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Employers’ perspectives on improving skills for employment

“A more skilled workforce is vital for national productivity and the delivery of public services. Better skills are also important for the country to maintain its position in an increasingly competitive global economy.

“The doubts that some employers have about the value of skills training must be addressed by more streamlined communication with employers, by developing flexible and affordable training genuinely targeted on business needs, through incentives to employers, and effective channels through which employers can influence skills training”.

Published:
14 Dec 2005

Extending access to learning through technology: Ufi and the learndirect service

“learndirect is a major innovative feat that within a few short years has become the largest education provider of its type in the world. It is attracting large numbers of learners who otherwise would not have undertaken learning. Management and administration costs have reduced with time but still take up too large a portion of the budget. They need to be streamlined so that more money can go into services for learners, and to increase the emphasis on small- and medium-sized businesses.”

Published:
4 Nov 2005

Department of Health – Innovation in the NHS: Local Improvement Finance Trusts

“I welcome LIFT as an attractive new way of improving primary health and social care facilities. This is an excellent example of a department doing something different and new to come up with an effective solution to an established problem. I fully support this kind of innovation and the department must carefully evaluate this initiative so that all of government, and especially Building Schools for the Future, a similar initiative, can benefit from the lessons that arise.”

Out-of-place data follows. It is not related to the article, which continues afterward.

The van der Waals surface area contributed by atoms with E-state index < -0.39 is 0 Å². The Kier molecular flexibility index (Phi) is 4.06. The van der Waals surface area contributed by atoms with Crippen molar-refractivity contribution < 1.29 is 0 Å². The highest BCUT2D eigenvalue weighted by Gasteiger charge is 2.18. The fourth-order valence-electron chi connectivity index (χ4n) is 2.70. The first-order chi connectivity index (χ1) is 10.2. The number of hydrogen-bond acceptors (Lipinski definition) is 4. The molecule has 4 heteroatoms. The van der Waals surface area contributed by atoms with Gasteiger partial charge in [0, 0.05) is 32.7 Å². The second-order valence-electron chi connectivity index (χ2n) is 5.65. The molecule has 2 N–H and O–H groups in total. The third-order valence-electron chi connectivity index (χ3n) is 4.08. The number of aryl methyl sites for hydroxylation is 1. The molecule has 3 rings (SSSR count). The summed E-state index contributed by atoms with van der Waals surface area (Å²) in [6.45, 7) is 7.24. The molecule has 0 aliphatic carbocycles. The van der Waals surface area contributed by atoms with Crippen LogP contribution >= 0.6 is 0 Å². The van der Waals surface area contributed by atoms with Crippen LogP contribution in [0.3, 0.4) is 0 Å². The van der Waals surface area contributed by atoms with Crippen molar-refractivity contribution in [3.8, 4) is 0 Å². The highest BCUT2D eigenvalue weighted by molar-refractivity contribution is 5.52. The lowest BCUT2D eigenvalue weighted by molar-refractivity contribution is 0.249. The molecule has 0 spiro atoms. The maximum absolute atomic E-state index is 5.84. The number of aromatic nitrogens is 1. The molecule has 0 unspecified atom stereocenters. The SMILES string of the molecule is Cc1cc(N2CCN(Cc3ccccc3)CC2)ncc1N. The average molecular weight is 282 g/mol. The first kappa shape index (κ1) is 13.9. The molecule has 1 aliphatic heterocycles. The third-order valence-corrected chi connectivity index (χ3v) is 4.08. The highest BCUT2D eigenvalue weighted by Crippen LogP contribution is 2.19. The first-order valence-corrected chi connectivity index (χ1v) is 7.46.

Published:
19 May 2005

Securing strategic leadership for the learning and skills sector in England

“The learning and skills sector is complex. Getting effective and efficient frameworks in place to support strategic planning and provide reasonable assurance is very challenging. The key has to be getting the governance right at local level, and college governors – most of whom are unpaid volunteers – need to be well supported, including by key influential organisations such as the Learning and Skills Council. There also needs to be some serious thinking about the future of performance improvement and review. In the longer term, some form of robust peer review of colleges might prove the best way of guaranteeing that they provide and sustain appropriate, high quality learning.”

Published:
18 May 2005

Improving school attendance in England

“Better attendance at school by pupils improves their educational achievements and, in turn, their lives and prospects. Even a small reduction in absence would result in many pupils receiving greater benefit from their education.

“The rate of absence from schools in England has proved difficult to reduce. However, the efforts of the Department for Education and Skills, local authorities and schools are starting to have an impact. They must keep up the momentum and reinforce in schools and among parents and pupils the importance of attending school.”